Margaret Simons writes:

The
role of celebrities is the same as the role of any character in any myth: to
give the audience the opportunity to reflect about their own ethical and
spiritual condition.”
– Stephen Stockwell, Reconsidering
the Fourth Estate

If Stockwell is right, we live in a very reflective age. Yesterday Pacific
Magazines launched the latest celebrity magazine, Famous, into a crowded but booming market.
Famous joins last
year’s newcomer, FPC Magazines’ Star.
Meanwhile the established players – Woman’s
Day
and New Idea – are battling it
out on circulations of525,935 and
432,118 respectively. Who Weekly sells
160,851, and New Weekly 200,425. These circulations dwarf those of most other
magazines, and nearly all newspapers. The trend is international. In England celebrity
gossip magazines Heat, Now, Hello! and
OK! sell over 500,000 copies each. In
the United States circulation for celebrity magazines has jumped 8.9 per cent at a
time when other magazine circulations are declining.

So what’s going on? None of the magazines
are well crafted. It seems all you have to do is search the image libraries, sling
syndication dollars to the paparazzi then stack the magazines on the news-stands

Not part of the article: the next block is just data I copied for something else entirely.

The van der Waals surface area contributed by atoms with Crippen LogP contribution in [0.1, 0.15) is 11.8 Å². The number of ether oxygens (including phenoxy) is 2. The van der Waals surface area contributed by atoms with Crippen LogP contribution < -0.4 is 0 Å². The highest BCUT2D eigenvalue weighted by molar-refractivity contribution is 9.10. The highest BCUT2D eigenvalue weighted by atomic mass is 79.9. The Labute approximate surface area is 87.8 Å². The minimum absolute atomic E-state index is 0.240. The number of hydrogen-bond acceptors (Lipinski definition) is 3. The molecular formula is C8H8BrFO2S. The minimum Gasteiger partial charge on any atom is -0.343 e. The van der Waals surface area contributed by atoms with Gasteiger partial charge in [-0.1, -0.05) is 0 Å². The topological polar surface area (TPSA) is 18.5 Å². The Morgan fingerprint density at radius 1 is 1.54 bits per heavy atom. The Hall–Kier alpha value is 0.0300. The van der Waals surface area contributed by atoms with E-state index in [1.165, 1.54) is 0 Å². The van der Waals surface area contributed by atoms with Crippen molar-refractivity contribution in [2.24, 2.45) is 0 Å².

and watch them disappear.

The first issue of Famous tells us that Tom Cruise and Kate Holmes deny they are
splitting up, but Kate has been seen not once, but three times in coffee shops.
She wasn’t smiling and she was on her own. “Is this the beginning of the end?” And
guess what, Ashlee Simpson (a singer) has a messy bathroom just like you. Then
there is a fetching picture of Jake Gyllenhaal in a wet see-through shirt under
the heading “famous men who should never own umbrellas.”

Louise Matthews, Managing Director of Emap
Entertainment, says celebrity magazines are a substitute for gossip over the
fence about what the vicar’s doing. “Now you gossip about Posh and Becks
instead.”

One thing springs out about celebrity
magazines. People like reading advertising. Up to 70% of these
magazines is advertorial, and that doesn’t include the minor celebrities seizing
publicity.

Journalism academic Stephen Stockwell writes that celebrity
journalism is best understood alongside the decline in ratings for “serious”
current affairs. Audiences no longer find “fourth estate” journalism “important
and sustaining”. A distance has
developed between the public, and public life.

So should we worry? The celebrity magazines must
make a kind of public life seem closer. Like myths, they make the world seem more
connected, more understandable, and more fun. Nothing wrong with that, so long
as we understand what it is – not journalism, but a kind of fiction strung
around the available images, and given a frisson by being about real people.

Peter Fray

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